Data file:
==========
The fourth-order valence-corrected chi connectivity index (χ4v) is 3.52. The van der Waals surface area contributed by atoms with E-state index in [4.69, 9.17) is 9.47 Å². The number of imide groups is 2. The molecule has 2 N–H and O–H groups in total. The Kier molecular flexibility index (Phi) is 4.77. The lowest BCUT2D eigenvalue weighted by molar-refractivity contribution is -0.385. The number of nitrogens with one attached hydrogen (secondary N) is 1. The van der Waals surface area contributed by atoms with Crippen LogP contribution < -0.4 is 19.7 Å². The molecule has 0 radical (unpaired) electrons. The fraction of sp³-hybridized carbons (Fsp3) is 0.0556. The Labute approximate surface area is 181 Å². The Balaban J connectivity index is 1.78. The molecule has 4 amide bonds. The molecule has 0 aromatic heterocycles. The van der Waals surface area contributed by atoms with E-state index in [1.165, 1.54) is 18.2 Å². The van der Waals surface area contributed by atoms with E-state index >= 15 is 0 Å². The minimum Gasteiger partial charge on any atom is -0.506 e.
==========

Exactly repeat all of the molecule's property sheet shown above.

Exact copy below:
The fourth-order valence-corrected chi connectivity index (χ4v) is 3.52. The van der Waals surface area contributed by atoms with E-state index in [4.69, 9.17) is 9.47 Å². The number of imide groups is 2. The molecule has 2 N–H and O–H groups in total. The Kier molecular flexibility index (Phi) is 4.77. The lowest BCUT2D eigenvalue weighted by molar-refractivity contribution is -0.385. The number of nitrogens with one attached hydrogen (secondary N) is 1. The van der Waals surface area contributed by atoms with Crippen LogP contribution < -0.4 is 19.7 Å². The molecule has 0 radical (unpaired) electrons. The fraction of sp³-hybridized carbons (Fsp3) is 0.0556. The Labute approximate surface area is 181 Å². The Balaban J connectivity index is 1.78. The molecule has 4 amide bonds. The molecule has 0 aromatic heterocycles. The van der Waals surface area contributed by atoms with E-state index in [1.165, 1.54) is 18.2 Å². The van der Waals surface area contributed by atoms with E-state index >= 15 is 0 Å². The minimum Gasteiger partial charge on any atom is -0.506 e.